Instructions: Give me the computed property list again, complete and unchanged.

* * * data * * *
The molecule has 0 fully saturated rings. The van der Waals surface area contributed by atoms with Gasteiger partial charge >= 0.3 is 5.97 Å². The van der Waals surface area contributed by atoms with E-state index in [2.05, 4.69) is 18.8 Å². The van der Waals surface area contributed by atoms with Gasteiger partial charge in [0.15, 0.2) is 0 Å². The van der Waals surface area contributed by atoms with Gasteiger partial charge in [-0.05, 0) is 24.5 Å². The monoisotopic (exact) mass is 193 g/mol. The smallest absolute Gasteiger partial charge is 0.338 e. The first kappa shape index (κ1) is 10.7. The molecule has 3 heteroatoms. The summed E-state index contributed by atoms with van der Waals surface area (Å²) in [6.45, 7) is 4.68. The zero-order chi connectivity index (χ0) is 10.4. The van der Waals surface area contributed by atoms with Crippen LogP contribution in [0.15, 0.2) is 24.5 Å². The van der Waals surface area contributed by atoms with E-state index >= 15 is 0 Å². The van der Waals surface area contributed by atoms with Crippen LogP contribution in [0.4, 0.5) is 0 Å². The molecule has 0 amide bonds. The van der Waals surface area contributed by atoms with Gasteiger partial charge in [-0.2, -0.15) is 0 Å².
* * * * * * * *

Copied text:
The molecule has 0 fully saturated rings. The van der Waals surface area contributed by atoms with Gasteiger partial charge >= 0.3 is 5.97 Å². The van der Waals surface area contributed by atoms with E-state index in [2.05, 4.69) is 18.8 Å². The van der Waals surface area contributed by atoms with Gasteiger partial charge in [0.15, 0.2) is 0 Å². The van der Waals surface area contributed by atoms with Gasteiger partial charge in [-0.05, 0) is 24.5 Å². The monoisotopic (exact) mass is 193 g/mol. The smallest absolute Gasteiger partial charge is 0.338 e. The first kappa shape index (κ1) is 10.7. The molecule has 3 heteroatoms. The summed E-state index contributed by atoms with van der Waals surface area (Å²) in [6.45, 7) is 4.68. The zero-order chi connectivity index (χ0) is 10.4. The van der Waals surface area contributed by atoms with Crippen LogP contribution in [0.15, 0.2) is 24.5 Å². The van der Waals surface area contributed by atoms with E-state index >= 15 is 0 Å². The van der Waals surface area contributed by atoms with Crippen LogP contribution in [0.4, 0.5) is 0 Å². The molecule has 0 amide bonds. The van der Waals surface area contributed by atoms with Gasteiger partial charge in [-0.2, -0.15) is 0 Å².